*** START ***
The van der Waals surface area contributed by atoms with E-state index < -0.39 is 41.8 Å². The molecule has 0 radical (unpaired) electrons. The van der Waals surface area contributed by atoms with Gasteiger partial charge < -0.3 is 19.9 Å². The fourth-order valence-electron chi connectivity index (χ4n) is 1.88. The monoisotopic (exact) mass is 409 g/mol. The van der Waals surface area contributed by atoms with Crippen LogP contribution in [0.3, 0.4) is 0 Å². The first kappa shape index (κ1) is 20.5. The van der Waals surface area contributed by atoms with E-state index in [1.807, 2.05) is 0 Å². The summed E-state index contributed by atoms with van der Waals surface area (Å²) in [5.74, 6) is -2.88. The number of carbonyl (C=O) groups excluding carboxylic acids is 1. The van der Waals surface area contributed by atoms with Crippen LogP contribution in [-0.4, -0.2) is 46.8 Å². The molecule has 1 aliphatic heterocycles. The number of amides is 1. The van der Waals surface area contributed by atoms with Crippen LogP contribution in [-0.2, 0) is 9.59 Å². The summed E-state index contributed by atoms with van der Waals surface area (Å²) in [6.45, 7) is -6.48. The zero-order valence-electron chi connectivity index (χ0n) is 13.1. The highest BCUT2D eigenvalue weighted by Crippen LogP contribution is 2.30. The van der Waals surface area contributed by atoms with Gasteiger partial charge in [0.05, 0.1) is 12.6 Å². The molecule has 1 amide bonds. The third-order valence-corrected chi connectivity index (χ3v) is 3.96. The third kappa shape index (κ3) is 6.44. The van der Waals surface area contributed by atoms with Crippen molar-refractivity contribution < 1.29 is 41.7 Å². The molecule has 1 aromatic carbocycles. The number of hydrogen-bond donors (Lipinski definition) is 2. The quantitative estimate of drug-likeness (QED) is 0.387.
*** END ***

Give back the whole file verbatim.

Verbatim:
The van der Waals surface area contributed by atoms with E-state index < -0.39 is 41.8 Å². The molecule has 0 radical (unpaired) electrons. The van der Waals surface area contributed by atoms with Gasteiger partial charge < -0.3 is 19.9 Å². The fourth-order valence-electron chi connectivity index (χ4n) is 1.88. The monoisotopic (exact) mass is 409 g/mol. The van der Waals surface area contributed by atoms with Crippen LogP contribution in [0.3, 0.4) is 0 Å². The first kappa shape index (κ1) is 20.5. The van der Waals surface area contributed by atoms with E-state index in [1.807, 2.05) is 0 Å². The summed E-state index contributed by atoms with van der Waals surface area (Å²) in [5.74, 6) is -2.88. The number of carbonyl (C=O) groups excluding carboxylic acids is 1. The van der Waals surface area contributed by atoms with Crippen LogP contribution in [-0.4, -0.2) is 46.8 Å². The molecule has 1 aliphatic heterocycles. The number of amides is 1. The van der Waals surface area contributed by atoms with Crippen LogP contribution in [-0.2, 0) is 9.59 Å². The summed E-state index contributed by atoms with van der Waals surface area (Å²) in [6.45, 7) is -6.48. The zero-order valence-electron chi connectivity index (χ0n) is 13.1. The highest BCUT2D eigenvalue weighted by Crippen LogP contribution is 2.30. The van der Waals surface area contributed by atoms with Gasteiger partial charge in [0.05, 0.1) is 12.6 Å². The molecule has 1 amide bonds. The third-order valence-corrected chi connectivity index (χ3v) is 3.96. The third kappa shape index (κ3) is 6.44. The van der Waals surface area contributed by atoms with Crippen molar-refractivity contribution < 1.29 is 41.7 Å². The molecule has 1 aromatic carbocycles. The number of hydrogen-bond donors (Lipinski definition) is 2. The quantitative estimate of drug-likeness (QED) is 0.387.